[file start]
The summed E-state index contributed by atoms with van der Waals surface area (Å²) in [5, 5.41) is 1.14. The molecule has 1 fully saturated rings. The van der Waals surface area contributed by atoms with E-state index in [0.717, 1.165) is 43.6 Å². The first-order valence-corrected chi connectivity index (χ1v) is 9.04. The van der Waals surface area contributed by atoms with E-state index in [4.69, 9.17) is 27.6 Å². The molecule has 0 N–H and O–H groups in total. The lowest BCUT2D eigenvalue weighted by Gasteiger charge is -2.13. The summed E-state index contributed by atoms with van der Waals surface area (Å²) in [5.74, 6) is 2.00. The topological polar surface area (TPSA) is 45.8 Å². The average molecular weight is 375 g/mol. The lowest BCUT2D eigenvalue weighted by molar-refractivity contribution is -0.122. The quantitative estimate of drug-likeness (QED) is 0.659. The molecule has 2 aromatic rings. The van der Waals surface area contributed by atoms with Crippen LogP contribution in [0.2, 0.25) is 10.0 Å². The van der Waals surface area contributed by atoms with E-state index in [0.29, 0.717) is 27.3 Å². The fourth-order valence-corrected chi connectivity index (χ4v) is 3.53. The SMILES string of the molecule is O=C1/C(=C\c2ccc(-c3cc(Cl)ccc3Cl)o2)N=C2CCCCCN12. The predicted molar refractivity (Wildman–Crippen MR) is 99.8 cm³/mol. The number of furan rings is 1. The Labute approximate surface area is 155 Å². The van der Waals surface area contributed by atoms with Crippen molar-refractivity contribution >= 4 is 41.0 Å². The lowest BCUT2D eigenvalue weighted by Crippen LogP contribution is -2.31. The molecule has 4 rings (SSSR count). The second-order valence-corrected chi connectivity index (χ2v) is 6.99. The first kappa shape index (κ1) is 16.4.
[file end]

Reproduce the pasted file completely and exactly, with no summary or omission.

The summed E-state index contributed by atoms with van der Waals surface area (Å²) in [5, 5.41) is 1.14. The molecule has 1 fully saturated rings. The van der Waals surface area contributed by atoms with E-state index in [0.717, 1.165) is 43.6 Å². The first-order valence-corrected chi connectivity index (χ1v) is 9.04. The van der Waals surface area contributed by atoms with E-state index in [4.69, 9.17) is 27.6 Å². The molecule has 0 N–H and O–H groups in total. The lowest BCUT2D eigenvalue weighted by Gasteiger charge is -2.13. The summed E-state index contributed by atoms with van der Waals surface area (Å²) in [5.74, 6) is 2.00. The topological polar surface area (TPSA) is 45.8 Å². The average molecular weight is 375 g/mol. The lowest BCUT2D eigenvalue weighted by molar-refractivity contribution is -0.122. The quantitative estimate of drug-likeness (QED) is 0.659. The molecule has 2 aromatic rings. The van der Waals surface area contributed by atoms with Crippen LogP contribution in [0.2, 0.25) is 10.0 Å². The van der Waals surface area contributed by atoms with E-state index in [0.29, 0.717) is 27.3 Å². The fourth-order valence-corrected chi connectivity index (χ4v) is 3.53. The SMILES string of the molecule is O=C1/C(=C\c2ccc(-c3cc(Cl)ccc3Cl)o2)N=C2CCCCCN12. The predicted molar refractivity (Wildman–Crippen MR) is 99.8 cm³/mol. The number of furan rings is 1. The Labute approximate surface area is 155 Å². The van der Waals surface area contributed by atoms with Crippen molar-refractivity contribution >= 4 is 41.0 Å². The lowest BCUT2D eigenvalue weighted by Crippen LogP contribution is -2.31. The molecule has 4 rings (SSSR count). The second-order valence-corrected chi connectivity index (χ2v) is 6.99. The first kappa shape index (κ1) is 16.4.